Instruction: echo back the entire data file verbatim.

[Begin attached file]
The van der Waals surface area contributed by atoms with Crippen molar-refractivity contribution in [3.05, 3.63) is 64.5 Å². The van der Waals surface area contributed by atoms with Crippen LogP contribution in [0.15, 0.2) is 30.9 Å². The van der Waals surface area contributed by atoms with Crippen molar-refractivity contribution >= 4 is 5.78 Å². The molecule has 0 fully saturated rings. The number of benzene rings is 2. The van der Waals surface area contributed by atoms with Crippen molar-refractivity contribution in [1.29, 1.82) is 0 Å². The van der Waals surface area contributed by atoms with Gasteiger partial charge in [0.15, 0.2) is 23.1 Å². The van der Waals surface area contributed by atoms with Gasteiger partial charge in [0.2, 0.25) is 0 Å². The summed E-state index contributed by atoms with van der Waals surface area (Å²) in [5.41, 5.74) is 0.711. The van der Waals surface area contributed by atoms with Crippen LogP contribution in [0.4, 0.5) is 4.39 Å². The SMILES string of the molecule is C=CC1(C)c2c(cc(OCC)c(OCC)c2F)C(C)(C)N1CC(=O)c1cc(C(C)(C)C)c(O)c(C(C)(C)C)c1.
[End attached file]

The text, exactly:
The van der Waals surface area contributed by atoms with Crippen molar-refractivity contribution in [3.05, 3.63) is 64.5 Å². The van der Waals surface area contributed by atoms with Crippen LogP contribution in [0.15, 0.2) is 30.9 Å². The van der Waals surface area contributed by atoms with Crippen molar-refractivity contribution >= 4 is 5.78 Å². The molecule has 0 fully saturated rings. The number of benzene rings is 2. The van der Waals surface area contributed by atoms with Crippen molar-refractivity contribution in [1.29, 1.82) is 0 Å². The van der Waals surface area contributed by atoms with Gasteiger partial charge in [0.15, 0.2) is 23.1 Å². The van der Waals surface area contributed by atoms with Gasteiger partial charge in [0.2, 0.25) is 0 Å². The summed E-state index contributed by atoms with van der Waals surface area (Å²) in [5.41, 5.74) is 0.711. The van der Waals surface area contributed by atoms with Crippen LogP contribution in [0.4, 0.5) is 4.39 Å². The SMILES string of the molecule is C=CC1(C)c2c(cc(OCC)c(OCC)c2F)C(C)(C)N1CC(=O)c1cc(C(C)(C)C)c(O)c(C(C)(C)C)c1.